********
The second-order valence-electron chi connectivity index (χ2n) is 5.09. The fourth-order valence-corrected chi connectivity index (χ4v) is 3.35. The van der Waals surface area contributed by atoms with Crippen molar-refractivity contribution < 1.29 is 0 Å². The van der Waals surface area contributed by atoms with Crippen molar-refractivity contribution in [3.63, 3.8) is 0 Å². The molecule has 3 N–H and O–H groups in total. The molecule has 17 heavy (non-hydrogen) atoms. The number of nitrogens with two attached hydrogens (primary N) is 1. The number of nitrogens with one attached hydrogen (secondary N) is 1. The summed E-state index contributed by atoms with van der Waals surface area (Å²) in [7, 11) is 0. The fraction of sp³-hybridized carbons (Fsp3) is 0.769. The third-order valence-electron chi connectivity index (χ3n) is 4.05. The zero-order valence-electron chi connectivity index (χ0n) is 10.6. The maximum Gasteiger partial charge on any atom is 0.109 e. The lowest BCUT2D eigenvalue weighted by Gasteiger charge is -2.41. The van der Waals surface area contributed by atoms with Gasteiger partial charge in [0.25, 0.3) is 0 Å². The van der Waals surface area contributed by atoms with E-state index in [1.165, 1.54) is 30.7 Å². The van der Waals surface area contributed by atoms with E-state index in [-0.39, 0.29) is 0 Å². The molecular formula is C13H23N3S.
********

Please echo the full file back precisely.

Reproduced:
The second-order valence-electron chi connectivity index (χ2n) is 5.09. The fourth-order valence-corrected chi connectivity index (χ4v) is 3.35. The van der Waals surface area contributed by atoms with Crippen molar-refractivity contribution < 1.29 is 0 Å². The van der Waals surface area contributed by atoms with Crippen molar-refractivity contribution in [3.63, 3.8) is 0 Å². The molecule has 3 N–H and O–H groups in total. The molecule has 17 heavy (non-hydrogen) atoms. The number of nitrogens with two attached hydrogens (primary N) is 1. The number of nitrogens with one attached hydrogen (secondary N) is 1. The summed E-state index contributed by atoms with van der Waals surface area (Å²) in [7, 11) is 0. The fraction of sp³-hybridized carbons (Fsp3) is 0.769. The third-order valence-electron chi connectivity index (χ3n) is 4.05. The zero-order valence-electron chi connectivity index (χ0n) is 10.6. The maximum Gasteiger partial charge on any atom is 0.109 e. The lowest BCUT2D eigenvalue weighted by Gasteiger charge is -2.41. The van der Waals surface area contributed by atoms with Gasteiger partial charge in [0.25, 0.3) is 0 Å². The van der Waals surface area contributed by atoms with E-state index in [1.165, 1.54) is 30.7 Å². The van der Waals surface area contributed by atoms with E-state index in [-0.39, 0.29) is 0 Å². The molecular formula is C13H23N3S.